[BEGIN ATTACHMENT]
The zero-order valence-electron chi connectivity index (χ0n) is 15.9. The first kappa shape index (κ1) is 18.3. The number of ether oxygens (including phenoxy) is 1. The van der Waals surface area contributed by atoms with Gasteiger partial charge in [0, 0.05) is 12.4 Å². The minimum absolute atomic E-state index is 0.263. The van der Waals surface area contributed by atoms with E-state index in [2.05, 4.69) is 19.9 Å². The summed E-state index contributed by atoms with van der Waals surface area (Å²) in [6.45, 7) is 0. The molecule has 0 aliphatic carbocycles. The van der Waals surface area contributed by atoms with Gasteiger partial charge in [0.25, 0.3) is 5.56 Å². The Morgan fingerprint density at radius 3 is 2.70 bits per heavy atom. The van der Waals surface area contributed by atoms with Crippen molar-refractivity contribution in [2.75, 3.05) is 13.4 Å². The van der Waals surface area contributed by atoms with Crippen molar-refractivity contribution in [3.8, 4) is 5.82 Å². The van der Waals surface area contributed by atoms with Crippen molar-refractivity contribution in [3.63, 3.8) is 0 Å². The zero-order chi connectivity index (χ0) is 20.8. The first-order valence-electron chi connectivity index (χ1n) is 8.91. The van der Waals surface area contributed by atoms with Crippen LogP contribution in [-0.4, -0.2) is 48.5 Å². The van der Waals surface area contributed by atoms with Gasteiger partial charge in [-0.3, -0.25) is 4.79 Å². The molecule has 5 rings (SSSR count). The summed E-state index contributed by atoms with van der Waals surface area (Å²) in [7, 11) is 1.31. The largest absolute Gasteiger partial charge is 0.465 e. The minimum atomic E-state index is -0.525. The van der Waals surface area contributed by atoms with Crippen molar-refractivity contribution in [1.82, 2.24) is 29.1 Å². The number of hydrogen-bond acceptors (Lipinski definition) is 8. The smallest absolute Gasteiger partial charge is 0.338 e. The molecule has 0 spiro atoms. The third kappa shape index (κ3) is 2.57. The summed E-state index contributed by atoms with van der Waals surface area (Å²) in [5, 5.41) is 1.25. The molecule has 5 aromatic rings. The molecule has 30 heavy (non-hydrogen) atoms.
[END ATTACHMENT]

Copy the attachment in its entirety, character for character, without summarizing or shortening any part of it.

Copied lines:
The zero-order valence-electron chi connectivity index (χ0n) is 15.9. The first kappa shape index (κ1) is 18.3. The number of ether oxygens (including phenoxy) is 1. The van der Waals surface area contributed by atoms with Gasteiger partial charge in [0, 0.05) is 12.4 Å². The minimum absolute atomic E-state index is 0.263. The van der Waals surface area contributed by atoms with E-state index in [2.05, 4.69) is 19.9 Å². The summed E-state index contributed by atoms with van der Waals surface area (Å²) in [6.45, 7) is 0. The molecule has 0 aliphatic carbocycles. The van der Waals surface area contributed by atoms with Gasteiger partial charge in [0.25, 0.3) is 5.56 Å². The Morgan fingerprint density at radius 3 is 2.70 bits per heavy atom. The van der Waals surface area contributed by atoms with Crippen molar-refractivity contribution in [2.75, 3.05) is 13.4 Å². The van der Waals surface area contributed by atoms with Crippen molar-refractivity contribution in [3.8, 4) is 5.82 Å². The van der Waals surface area contributed by atoms with Crippen molar-refractivity contribution in [3.63, 3.8) is 0 Å². The zero-order chi connectivity index (χ0) is 20.8. The first-order valence-electron chi connectivity index (χ1n) is 8.91. The van der Waals surface area contributed by atoms with Crippen LogP contribution in [-0.4, -0.2) is 48.5 Å². The van der Waals surface area contributed by atoms with Gasteiger partial charge in [-0.3, -0.25) is 4.79 Å². The molecule has 5 rings (SSSR count). The summed E-state index contributed by atoms with van der Waals surface area (Å²) in [7, 11) is 1.31. The largest absolute Gasteiger partial charge is 0.465 e. The minimum atomic E-state index is -0.525. The van der Waals surface area contributed by atoms with Crippen molar-refractivity contribution in [1.82, 2.24) is 29.1 Å². The number of hydrogen-bond acceptors (Lipinski definition) is 8. The smallest absolute Gasteiger partial charge is 0.338 e. The molecule has 0 spiro atoms. The third kappa shape index (κ3) is 2.57. The summed E-state index contributed by atoms with van der Waals surface area (Å²) in [5, 5.41) is 1.25. The molecule has 5 aromatic rings. The molecule has 30 heavy (non-hydrogen) atoms.